The immigrant story is told repeatedly in the most sympathetic terms on CNN or in the New York Times, the Los Angeles Times, the Washington Post and other major dailies.
What the CNN documentary does, apparently without O'Brien catching the irony, is emphasize why illegal immigration does not—as she would have you believe—make the case for diversity but instead exacerbates the problems of multiculturalism.
One of O'Brien's subjects is Francisca Abreau, a Dominican high school student apparently in the U.S. illegally, who when pregnant at 14, contemplated suicide. Then, after Abreau gave birth to her anchor baby daughter Destiny (!!!), she received therapy for her continued identity struggles.
Here's what I take from Abreau's story: at taxpayer's expense she took up a seat in a New York classroom, delivered a baby and underwent costly psychological treatments. In the light of my twenty-five years in the California public school system, I would place Francisca's odds for success as an adult at near zero.
In another segment, O'Brien featured Tucson illegal alien activist Isabel Garcia, who during an open borders rally beheaded a pinata that resembled Sheriff Joe Arpaio. (See it here.) Garcia (email her) defended it as free speech.
One of the interesting things about O'Brien is that for as much time as she spends defining herself as black or Latino, she never refers to herself as American—even though she is American-born, raised in Long Island in comfortable, middle class surroundings.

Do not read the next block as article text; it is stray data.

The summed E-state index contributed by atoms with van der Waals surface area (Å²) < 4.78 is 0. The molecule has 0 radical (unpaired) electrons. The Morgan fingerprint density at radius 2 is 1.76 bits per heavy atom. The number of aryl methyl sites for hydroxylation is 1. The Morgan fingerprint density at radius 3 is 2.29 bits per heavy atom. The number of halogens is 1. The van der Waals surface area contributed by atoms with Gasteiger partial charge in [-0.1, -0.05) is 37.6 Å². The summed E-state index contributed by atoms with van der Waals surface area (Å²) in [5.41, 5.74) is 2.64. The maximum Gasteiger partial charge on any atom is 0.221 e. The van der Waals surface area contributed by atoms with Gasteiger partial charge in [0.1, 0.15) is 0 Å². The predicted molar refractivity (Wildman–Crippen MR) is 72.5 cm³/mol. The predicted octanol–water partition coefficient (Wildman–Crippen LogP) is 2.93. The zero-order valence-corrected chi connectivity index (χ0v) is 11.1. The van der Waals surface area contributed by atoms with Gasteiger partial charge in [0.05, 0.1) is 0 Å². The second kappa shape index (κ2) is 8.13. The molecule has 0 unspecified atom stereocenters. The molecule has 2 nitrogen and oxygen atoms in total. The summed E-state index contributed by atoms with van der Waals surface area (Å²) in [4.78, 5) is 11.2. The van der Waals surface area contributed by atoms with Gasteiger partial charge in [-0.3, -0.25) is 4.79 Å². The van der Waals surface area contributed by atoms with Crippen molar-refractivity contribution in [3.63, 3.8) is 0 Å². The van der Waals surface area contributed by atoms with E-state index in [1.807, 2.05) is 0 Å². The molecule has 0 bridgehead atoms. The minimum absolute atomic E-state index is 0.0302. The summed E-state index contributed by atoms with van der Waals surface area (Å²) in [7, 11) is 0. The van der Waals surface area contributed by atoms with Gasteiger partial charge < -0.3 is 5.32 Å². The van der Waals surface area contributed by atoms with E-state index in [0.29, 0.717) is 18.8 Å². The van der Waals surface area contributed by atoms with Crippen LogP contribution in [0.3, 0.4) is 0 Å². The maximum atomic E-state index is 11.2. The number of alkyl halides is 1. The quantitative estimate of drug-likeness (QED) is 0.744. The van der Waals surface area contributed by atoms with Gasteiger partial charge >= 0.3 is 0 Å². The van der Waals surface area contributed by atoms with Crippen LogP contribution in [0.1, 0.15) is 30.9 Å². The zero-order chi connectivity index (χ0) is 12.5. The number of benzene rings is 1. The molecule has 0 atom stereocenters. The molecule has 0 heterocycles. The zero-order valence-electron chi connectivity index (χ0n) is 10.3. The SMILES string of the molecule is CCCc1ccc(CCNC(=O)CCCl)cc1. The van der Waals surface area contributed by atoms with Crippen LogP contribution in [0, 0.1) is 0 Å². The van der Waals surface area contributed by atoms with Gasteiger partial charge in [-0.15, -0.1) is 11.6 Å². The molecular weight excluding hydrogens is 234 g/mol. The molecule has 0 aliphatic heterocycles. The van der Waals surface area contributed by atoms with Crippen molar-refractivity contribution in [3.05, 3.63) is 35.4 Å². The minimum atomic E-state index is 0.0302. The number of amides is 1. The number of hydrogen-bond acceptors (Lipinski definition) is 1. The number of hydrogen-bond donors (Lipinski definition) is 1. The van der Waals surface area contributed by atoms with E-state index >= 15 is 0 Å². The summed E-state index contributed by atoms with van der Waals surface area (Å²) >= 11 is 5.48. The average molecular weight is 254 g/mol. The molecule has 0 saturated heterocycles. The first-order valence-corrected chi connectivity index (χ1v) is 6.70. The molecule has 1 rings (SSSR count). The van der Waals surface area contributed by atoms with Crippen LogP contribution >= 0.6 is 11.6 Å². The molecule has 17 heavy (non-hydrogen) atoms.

When O'Brien discussed the conceptual evolution of Latino in America, she said that she was approached by many ethnic groups urging a special on Asian in America, Gay in America, and Muslim in America. But O'Brien never mentioned what would be the most interesting of all: White in America. At least one black viewer agrees.
O'Brien is sharp enough to realize that the multicultural angle works for her. She's parlayed it into a fat salary and inflated speaking fees. Moreover, she's married to an investment banker and lives the high life in Manhattan.
Her ethnic roots, whatever they may be, have paid O'Brien rich rewards.
Along with her five siblings, O'Brien is a Harvard graduate. However, she didn't learn much.
The final jeopardy question that O'Brien couldn't answer: "Trees with biblical names include the Joshua tree and the world's oldest tree, a 4,700-year old pine named for him. What is it?" O'Brien's reply: "Who is Moses?" (Correct answer: "Who was Methuselah?")
O'Brien's excuse: the buzzer is hard to operate.
Along with her complete failure to report honestly about immigration, I deducted points for O'Brien's smug attitude and grating voice, a big minus for a television anchor. (Watch her talk about Spike Lee here.)
Finally, O'Brien is not only a phony but flat out just not a nice person!
In a non-journalism related incident, last year O'Brien signed an eviction notice for her co-op neighbor because she did not like his dog!
According to O'Brien, a Neapolitan Mastiff in her building offended her because of its "size, slobbering, shedding, drooling, gassiness and odors".
Luckily for Ugo and his owners, the judge threw O'Brien's case out.
We're resigned to lousy media immigration coverage.
Joe Guzzardi [email him] is a California native who recently fled the state because of over-immigration, over-population and a rapidly deteriorating quality of life. He has moved to Pittsburgh, PA where the air is clean and the growth rate stable. A long-time instructor in English at the Lodi Adult School, Guzzardi has been writing a weekly column since 1988. It currently appears in the Lodi News-Sentinel.